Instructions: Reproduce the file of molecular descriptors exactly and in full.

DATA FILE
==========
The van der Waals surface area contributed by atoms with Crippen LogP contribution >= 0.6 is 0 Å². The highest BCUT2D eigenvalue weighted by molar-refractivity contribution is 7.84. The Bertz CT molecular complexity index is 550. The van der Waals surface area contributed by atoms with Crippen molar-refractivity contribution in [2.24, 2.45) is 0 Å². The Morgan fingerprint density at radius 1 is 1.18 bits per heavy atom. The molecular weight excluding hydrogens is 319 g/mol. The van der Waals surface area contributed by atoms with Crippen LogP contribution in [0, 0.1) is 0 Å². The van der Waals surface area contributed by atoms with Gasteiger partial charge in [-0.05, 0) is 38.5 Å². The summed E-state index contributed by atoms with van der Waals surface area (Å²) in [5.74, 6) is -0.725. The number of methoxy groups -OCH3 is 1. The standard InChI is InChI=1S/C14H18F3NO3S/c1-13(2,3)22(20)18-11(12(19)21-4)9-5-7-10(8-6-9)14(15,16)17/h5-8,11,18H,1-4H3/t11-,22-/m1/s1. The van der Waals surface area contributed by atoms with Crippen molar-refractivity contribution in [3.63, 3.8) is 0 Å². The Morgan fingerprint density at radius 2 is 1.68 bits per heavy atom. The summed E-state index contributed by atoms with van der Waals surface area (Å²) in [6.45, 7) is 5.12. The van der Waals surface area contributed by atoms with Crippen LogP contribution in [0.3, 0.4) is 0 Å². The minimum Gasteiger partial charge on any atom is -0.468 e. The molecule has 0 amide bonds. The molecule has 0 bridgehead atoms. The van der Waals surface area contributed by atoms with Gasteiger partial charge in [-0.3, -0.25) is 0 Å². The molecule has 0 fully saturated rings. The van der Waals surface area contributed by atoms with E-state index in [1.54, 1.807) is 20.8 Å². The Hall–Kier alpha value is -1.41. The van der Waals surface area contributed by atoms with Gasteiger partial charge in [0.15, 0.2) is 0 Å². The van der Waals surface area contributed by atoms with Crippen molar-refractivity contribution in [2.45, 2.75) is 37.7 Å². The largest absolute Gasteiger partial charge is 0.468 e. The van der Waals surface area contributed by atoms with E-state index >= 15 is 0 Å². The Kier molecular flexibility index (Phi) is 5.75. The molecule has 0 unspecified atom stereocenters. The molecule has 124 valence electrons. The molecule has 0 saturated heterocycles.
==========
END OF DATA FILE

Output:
The van der Waals surface area contributed by atoms with Crippen LogP contribution >= 0.6 is 0 Å². The highest BCUT2D eigenvalue weighted by molar-refractivity contribution is 7.84. The Bertz CT molecular complexity index is 550. The van der Waals surface area contributed by atoms with Crippen molar-refractivity contribution in [2.24, 2.45) is 0 Å². The Morgan fingerprint density at radius 1 is 1.18 bits per heavy atom. The molecular weight excluding hydrogens is 319 g/mol. The van der Waals surface area contributed by atoms with Crippen LogP contribution in [0, 0.1) is 0 Å². The van der Waals surface area contributed by atoms with Gasteiger partial charge in [-0.05, 0) is 38.5 Å². The summed E-state index contributed by atoms with van der Waals surface area (Å²) in [5.74, 6) is -0.725. The number of methoxy groups -OCH3 is 1. The standard InChI is InChI=1S/C14H18F3NO3S/c1-13(2,3)22(20)18-11(12(19)21-4)9-5-7-10(8-6-9)14(15,16)17/h5-8,11,18H,1-4H3/t11-,22-/m1/s1. The van der Waals surface area contributed by atoms with Crippen molar-refractivity contribution in [3.63, 3.8) is 0 Å². The Morgan fingerprint density at radius 2 is 1.68 bits per heavy atom. The summed E-state index contributed by atoms with van der Waals surface area (Å²) in [6.45, 7) is 5.12. The van der Waals surface area contributed by atoms with Crippen LogP contribution in [0.3, 0.4) is 0 Å². The minimum Gasteiger partial charge on any atom is -0.468 e. The molecule has 0 amide bonds. The molecule has 0 bridgehead atoms. The van der Waals surface area contributed by atoms with Gasteiger partial charge in [-0.3, -0.25) is 0 Å². The molecule has 0 fully saturated rings. The van der Waals surface area contributed by atoms with E-state index in [1.54, 1.807) is 20.8 Å². The Hall–Kier alpha value is -1.41. The van der Waals surface area contributed by atoms with Gasteiger partial charge in [0.15, 0.2) is 0 Å². The van der Waals surface area contributed by atoms with Crippen molar-refractivity contribution in [2.45, 2.75) is 37.7 Å². The largest absolute Gasteiger partial charge is 0.468 e. The van der Waals surface area contributed by atoms with E-state index >= 15 is 0 Å². The Kier molecular flexibility index (Phi) is 5.75. The molecule has 0 unspecified atom stereocenters. The molecule has 124 valence electrons. The molecule has 0 saturated heterocycles.